Rio de Janeiro, in Brazil, which last week saw the departure of the 13 yachts on the last leg of the Whitbread Round-the World race, is now the setting for the 1978 World Soling Championships which opened on Saturday (25 February).
LV Sugar Loaf Mountain, Rio de Janeiro PULL BACK TO SHOW yachts leaving harbour
SV The Blauer Peter (West Germany) leaves harbour
SV Flags of competing nations
CU Darling (West Germany) leaving harbour PAN TO Sugar Loaf Mountain
GV Start of race
SV Aquavit (Sweden) in the lead after start
SV BL3 Krishna (Brazil) in second place to FI32 keep Smiling (France) and BL32 Revolution (Brazil)
GV Race in progress
GV N87 Good News (Norway) leading around first buoy, with other yachts approaching (2 shots)
SV BL42 Croix Du Sud (Brazil) rounds buoy in front of K128 Philis (Great Britain) (winner)
LV Philis rounding next buoy clear of competitors
SV Revolution rounding buoy in second place (finished second)
CU KC152 Fro and Flo (Canada) rounds buoy
SV KC149 Delusions (Canada)
GV Yachts cross finishing line
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Background: Rio de Janeiro, in Brazil, which last week saw the departure of the 13 yachts on the last leg of the Whitbread Round-the World race, is now the setting for the 1978 World Soling Championships which opened on Saturday (25 February).
SYNOPSIS: Almost 50 boats from 15 countries are competing in the week-long championship. An early winner was the British boat Philis, skippered by Philip Crebbin. The seven races of the event were staged over a 10-to-11 mile triangular course off Copacabana and Ipanema beaches near Rio. This boat is Darling, a West German entry.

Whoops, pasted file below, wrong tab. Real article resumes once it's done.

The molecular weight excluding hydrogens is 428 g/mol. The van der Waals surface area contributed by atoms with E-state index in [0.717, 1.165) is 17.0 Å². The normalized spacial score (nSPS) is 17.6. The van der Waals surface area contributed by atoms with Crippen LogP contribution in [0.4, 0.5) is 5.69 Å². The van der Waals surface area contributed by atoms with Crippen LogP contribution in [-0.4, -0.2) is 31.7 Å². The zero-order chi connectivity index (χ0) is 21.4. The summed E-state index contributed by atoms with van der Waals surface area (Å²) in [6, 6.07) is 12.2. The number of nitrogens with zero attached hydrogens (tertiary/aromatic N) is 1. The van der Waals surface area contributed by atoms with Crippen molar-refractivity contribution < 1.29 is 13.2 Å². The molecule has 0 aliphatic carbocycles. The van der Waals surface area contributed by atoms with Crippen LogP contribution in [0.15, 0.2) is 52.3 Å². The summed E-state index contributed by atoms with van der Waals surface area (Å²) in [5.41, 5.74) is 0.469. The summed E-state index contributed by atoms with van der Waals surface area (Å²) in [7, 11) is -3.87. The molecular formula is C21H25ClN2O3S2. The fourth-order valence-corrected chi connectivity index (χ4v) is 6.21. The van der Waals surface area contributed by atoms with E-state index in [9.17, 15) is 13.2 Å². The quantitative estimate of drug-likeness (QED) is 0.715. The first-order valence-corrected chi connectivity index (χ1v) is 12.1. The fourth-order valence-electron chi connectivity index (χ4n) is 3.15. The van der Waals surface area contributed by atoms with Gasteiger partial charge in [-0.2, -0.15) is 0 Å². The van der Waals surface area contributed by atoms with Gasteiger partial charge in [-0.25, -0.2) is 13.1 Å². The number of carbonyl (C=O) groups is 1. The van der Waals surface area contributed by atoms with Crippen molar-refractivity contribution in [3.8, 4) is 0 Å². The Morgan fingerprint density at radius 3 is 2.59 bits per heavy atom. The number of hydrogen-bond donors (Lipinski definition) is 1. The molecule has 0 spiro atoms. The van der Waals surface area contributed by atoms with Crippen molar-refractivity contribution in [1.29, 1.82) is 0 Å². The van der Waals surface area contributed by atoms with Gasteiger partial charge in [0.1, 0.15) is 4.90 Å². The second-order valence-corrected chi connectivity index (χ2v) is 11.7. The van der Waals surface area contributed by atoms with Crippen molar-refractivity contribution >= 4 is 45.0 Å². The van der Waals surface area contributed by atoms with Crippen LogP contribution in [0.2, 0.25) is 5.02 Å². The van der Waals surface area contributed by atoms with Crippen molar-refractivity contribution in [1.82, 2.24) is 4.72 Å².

For the start, there was a good south-easterly wind of about 14 knots ideal for good sailing.
The Soling class yacht, included in the Olympic class group A, is a modern boat. The first was designed and built in Norway in 1964. The first Soling championships were held in 1969.
As the race got underway and the boats rounded the first buoy, the Norwegian boat Good News, skippered by Kalle Neergaard, took the lead from the Swedish yacht Aquavit. At this stage it was very much an open contest.
Here the Croix Du Sud, one of 12 entries from Brazil, takes a lead over the British boat Philis.
But it was to be Philis's race. She pulled remorselessly ahead of her rivals to emerge as the clear winner.
The second place was taken by a Brazilian boat, the Revolution, skippered by Gastao Brun, who was placed a final third in last year's world championship.
The Canadian boat Fro and Flo, with Frederick Brooks-Hill at the helm, was third, followed by another Brazilian entry, Krishna, in fourth place. Another five races are due to take place before the final next Saturday.